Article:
Friday, November 9, 2012

The Secret of the Village Fool



Anton, the title character of The Secret of the Village Fool by Rebecca Upjohn, was a real person named Anton Sukhinski. Although his fellow villagers considered him a fool for his simple ways, Anton managed to hide six Jewish people for nearly a year during the Holocaust. He saved them from their neighbors, from the Nazis and from the fate suffered by millions. The motivation for his self endangering kindness? His ridiculed foolishness, his empathy for all living creatures. As the fictional Anton says, "how could I not save you? I knew in my heart it was what I was meant to do. Life is precious--every life." If Anton was a fool, then we should all be so foolish.

The six people Anton saved, Tata and Mama Zeiger, their two young sons, Munio and Milek, and two other young girls, Eva and Zipora, never forgot their brave protector and what he did for them. They took care of him in his old age and gave testimony about his valiant deeds to Yad Vashem, "the Jewish people's living memorial to the Holocaust."  This testimony allowed him to be remembered and honored at Yad Vashem as a righteous gentile, someone who risked his own life to help the Jewish people.


Even without the weight of its truthful core, this moving and harrowing story would stand on its own. Children (grades 3 and up) will relate to the worries and questions of Milek, the youngest child, who asks "What war? Who is Hitler?" and "Why do you hate us so so much?" Although in picture book format, there is enough drama and suspense to keep older children and adults reading to its conclusion.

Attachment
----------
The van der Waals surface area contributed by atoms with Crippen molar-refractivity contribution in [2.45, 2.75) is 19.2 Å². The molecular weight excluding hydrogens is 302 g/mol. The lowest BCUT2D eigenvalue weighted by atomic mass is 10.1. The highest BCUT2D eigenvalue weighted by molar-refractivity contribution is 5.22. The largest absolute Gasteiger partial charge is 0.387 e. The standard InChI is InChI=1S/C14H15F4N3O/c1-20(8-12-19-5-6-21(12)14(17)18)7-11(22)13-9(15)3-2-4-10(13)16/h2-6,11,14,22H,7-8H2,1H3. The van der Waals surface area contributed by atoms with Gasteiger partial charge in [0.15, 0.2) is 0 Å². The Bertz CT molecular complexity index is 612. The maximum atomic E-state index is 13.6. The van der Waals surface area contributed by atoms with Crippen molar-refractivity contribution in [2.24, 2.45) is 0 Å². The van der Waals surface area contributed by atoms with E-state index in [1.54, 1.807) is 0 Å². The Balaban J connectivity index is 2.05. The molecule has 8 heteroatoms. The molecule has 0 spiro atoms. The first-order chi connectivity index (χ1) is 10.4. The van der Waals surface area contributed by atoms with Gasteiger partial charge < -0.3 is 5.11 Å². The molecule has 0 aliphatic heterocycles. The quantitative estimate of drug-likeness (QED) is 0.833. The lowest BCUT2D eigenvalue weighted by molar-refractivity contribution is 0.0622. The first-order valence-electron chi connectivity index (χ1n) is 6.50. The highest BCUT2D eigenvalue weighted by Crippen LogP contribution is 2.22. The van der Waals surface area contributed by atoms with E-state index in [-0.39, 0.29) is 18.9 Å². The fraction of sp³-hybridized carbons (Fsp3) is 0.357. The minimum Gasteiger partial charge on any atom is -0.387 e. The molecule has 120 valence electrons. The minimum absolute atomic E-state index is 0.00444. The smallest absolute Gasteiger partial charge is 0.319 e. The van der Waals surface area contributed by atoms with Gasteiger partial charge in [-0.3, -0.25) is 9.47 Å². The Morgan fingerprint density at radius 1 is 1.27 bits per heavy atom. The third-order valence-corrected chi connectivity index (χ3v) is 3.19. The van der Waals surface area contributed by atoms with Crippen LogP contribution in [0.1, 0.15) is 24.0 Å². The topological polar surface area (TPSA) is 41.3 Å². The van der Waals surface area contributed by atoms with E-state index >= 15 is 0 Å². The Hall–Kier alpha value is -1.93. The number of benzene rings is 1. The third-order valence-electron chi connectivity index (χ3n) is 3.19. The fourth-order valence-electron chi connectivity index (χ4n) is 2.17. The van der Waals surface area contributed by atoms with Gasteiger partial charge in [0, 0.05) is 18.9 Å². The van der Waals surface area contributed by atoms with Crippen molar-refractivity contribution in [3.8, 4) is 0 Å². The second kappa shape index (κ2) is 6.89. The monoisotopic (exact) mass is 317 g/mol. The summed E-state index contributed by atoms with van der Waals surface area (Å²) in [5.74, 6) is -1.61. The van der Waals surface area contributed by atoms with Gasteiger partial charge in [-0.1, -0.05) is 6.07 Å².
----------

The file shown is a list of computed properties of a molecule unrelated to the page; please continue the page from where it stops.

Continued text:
The Holocaust is a difficult subject to address in books for children, particularly in picture books. Rebecca Upjohn, by focusing this story on the goodness found in one man, creates hope and helps us believe that good can win. Anton was just one man, and just a simple man, but he defied the odds, fought back against a giant enemy and triumphed with quiet, brave and dedicated perseverance. Renee Benoit gracefully illustrates life in a small village and the myriad of emotions experienced by the story's characters. Rebecca and Renee have created a book which gently but honestly tells the story of both the survivors and their protector. 

The Secret of the Village Fool has many teaching points and will work well in both private and secular curricula. Some of the many themes I can envision using this book to teach are; Holocaust, Yad Vashem, righteous gentiles, survival, war, peace, hatred, loving kindness, religious (in)tolerance, respect, faith, differences, remembrance and honor. The Secret of the Village Fool, well told, beautifully illustrated and expertly researched (timeline, facts & photographs included in the after), belongs in your library. 

Let me know if you read this book. I would love to hear what you think and how you might use it.

Jennifer

Disclosure: I received a copy of The Secret of the Village fool through the goodreads giveaways program.